The week of June 11 marked the start of a busy summer in Gadsden County for teachers and students across the school district.
Among the programs being offered this summer are the 21st Century Community Learning Summer Program, which provides academic and enrichment opportunities for students in grades 1-12; the Technology Boot Camp for teachers under the leadership of Sheantika B. Wiggins, the school district’s director of instructional media and technology, which was held at the school district office in Quincy; and the WFSU/PBS Kids Scratch Jr. Summer Science Camp for first- and second-grade students from Chattahoochee Elementary School.
The Technology Book Camp provided training to 24 teachers from various schools across the district. Many participants said that the training was exciting and stimulating, and included informative technology sessions that support digital learning.
Teachers were introduced to multiple interactive applications and communication tools that can be implemented in their classrooms such as Remind, Schoology, GoNoodle, iXL and Google Classroom. Christine Bradley, a Grade 6-8 self-contained teacher at James A. Shanks Middle School in Quincy, was one of the camp presenters. Bradley said most of the applications/programs offered at the camp can be integrated into all grade levels.
The different components introduced at the camp included teacher web pages, Google Apps for Education, Skyward gradebook, interactive classrooms and exceptional students’ strategies and adaptive technology. Gadsden County School Superintendent Roger P. Milton welcomed the participants and expressed his appreciation for the teachers for attending.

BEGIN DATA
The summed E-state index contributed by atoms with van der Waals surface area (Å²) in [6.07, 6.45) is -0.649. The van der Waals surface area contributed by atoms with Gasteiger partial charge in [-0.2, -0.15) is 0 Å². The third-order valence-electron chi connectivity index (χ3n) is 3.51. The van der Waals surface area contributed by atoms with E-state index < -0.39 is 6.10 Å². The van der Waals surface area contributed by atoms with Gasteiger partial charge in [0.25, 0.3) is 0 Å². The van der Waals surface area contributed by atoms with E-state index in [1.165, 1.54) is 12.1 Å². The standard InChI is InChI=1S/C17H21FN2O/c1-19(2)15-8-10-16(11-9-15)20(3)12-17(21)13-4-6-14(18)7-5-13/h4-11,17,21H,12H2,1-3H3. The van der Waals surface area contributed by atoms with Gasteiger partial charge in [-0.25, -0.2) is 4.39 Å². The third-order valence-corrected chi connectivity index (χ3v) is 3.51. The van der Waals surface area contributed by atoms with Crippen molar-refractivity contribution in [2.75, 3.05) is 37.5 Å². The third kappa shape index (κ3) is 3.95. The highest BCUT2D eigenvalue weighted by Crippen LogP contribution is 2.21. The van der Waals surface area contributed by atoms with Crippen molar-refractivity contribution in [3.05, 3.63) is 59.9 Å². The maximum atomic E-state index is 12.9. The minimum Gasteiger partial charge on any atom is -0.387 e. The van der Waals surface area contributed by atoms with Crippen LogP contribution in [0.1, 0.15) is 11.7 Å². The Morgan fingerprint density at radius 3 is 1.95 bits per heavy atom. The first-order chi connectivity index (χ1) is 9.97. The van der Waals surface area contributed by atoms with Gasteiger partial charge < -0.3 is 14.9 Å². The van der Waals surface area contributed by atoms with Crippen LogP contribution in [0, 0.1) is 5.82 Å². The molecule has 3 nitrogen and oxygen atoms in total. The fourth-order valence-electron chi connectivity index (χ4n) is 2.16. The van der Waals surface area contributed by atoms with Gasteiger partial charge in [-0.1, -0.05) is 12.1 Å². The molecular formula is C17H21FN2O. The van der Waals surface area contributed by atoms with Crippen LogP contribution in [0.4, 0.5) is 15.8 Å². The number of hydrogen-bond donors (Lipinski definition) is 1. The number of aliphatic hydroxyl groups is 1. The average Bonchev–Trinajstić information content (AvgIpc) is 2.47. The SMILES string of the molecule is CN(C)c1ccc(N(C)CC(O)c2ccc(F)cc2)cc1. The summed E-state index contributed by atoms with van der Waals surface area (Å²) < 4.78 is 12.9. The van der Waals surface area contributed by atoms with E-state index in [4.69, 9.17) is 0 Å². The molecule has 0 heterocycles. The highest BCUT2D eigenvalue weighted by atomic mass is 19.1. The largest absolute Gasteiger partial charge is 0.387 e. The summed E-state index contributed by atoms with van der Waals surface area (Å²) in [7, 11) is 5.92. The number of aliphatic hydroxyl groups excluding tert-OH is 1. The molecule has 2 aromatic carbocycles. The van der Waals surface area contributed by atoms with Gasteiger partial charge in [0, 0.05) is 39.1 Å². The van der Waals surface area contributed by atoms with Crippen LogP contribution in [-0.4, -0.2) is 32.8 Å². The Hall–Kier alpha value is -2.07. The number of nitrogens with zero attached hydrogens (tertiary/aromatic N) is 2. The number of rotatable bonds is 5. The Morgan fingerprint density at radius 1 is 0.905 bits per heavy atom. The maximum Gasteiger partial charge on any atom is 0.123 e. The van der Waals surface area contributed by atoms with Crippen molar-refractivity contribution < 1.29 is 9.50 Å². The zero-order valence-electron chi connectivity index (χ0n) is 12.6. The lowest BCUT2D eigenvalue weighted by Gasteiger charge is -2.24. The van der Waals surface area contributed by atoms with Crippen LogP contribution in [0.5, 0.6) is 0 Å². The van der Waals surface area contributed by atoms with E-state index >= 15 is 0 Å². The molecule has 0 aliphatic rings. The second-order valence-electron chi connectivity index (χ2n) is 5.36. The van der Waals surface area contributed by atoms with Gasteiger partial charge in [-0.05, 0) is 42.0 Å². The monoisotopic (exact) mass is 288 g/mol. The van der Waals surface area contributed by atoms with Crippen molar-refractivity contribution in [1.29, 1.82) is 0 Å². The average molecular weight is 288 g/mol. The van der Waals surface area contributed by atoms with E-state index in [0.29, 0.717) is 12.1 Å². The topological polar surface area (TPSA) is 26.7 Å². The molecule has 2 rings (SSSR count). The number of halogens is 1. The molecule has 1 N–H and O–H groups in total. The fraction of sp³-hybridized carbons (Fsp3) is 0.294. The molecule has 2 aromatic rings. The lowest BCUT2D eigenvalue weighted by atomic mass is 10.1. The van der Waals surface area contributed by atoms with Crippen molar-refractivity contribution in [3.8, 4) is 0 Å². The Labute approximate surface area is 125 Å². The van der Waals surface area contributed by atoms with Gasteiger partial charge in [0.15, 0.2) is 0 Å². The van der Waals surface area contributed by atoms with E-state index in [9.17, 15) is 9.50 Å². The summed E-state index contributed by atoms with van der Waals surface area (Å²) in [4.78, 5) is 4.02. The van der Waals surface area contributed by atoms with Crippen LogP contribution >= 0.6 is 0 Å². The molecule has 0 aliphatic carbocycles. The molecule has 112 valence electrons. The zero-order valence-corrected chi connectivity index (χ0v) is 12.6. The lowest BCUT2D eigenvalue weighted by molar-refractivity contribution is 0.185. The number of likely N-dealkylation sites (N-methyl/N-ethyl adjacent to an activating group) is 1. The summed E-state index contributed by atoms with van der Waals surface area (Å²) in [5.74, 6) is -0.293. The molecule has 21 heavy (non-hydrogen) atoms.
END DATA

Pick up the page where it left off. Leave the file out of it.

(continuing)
Milton also challenged the teachers to take this learning back to their respective schools and to share it with other teachers, and, most importantly, to ensure that they implement the tools in their classrooms. Meanwhile, at West Gadsden Middle School, 40 students in first through third grades participated in a week-long fun-filled PBS Kids Scratch Jr. Science Camp sponsored by WFSU and Envision Credit Union.
PBS Kids Scratch Jr. is not a television show, but instead is a brand-new app that is free for an iPad or tablet. WFSU provided the application to all students to use during the week of camp. This camp offered the opportunity to harness creativity and logic thinking skills to create digital and animated stories with the app.
Applying the PBS Kids Scratch Jr. app, the students used the colorful programming blocks which allowed them to create sequences of actions that caused characters to animate and interact in fun and exciting ways. The students created and manipulated PBS Kids characters and backgrounds, and even used the recording tool to add sounds and give voices to projects.
According to school district officials, the students who attended the camp appeared to be avid and zealous about what the world of science has to offer.
“The Gadsden County Public School District is committed to providing the best growth and learning opportunities for all teachers and learners during the school year, in afterschool programs and during the summer,” said Gadsden County School Board Chair Steve Scott.
COVER PHOTO: L-R, FRONT: Stacy Henderson; L-R, REAR: Clenita Wiggins, Tomeka Lightfoot, Melinda Tindall, Nahketah Kirkland and Christine Bradley were among the 24 educators from the Gadsden County School District who participated in a Technology Boot Camp this summer at the district office in Quincy. MIOS stands for Military Intelligence and Operations Support. Photo courtesy Gadsden County School District.
By Kendi-Brown-Byrd and Jade Franklin, Gadsden County High School student reporters
Kendi Brown-Byrd and Jade Franklin are rising seniors at Gadsden County High School. Franklin and Brown-Byrd will cover school news for The Herald this summer. Dierra Milton, library/media specialist at Havana Magnet School, will supervise the student reporters.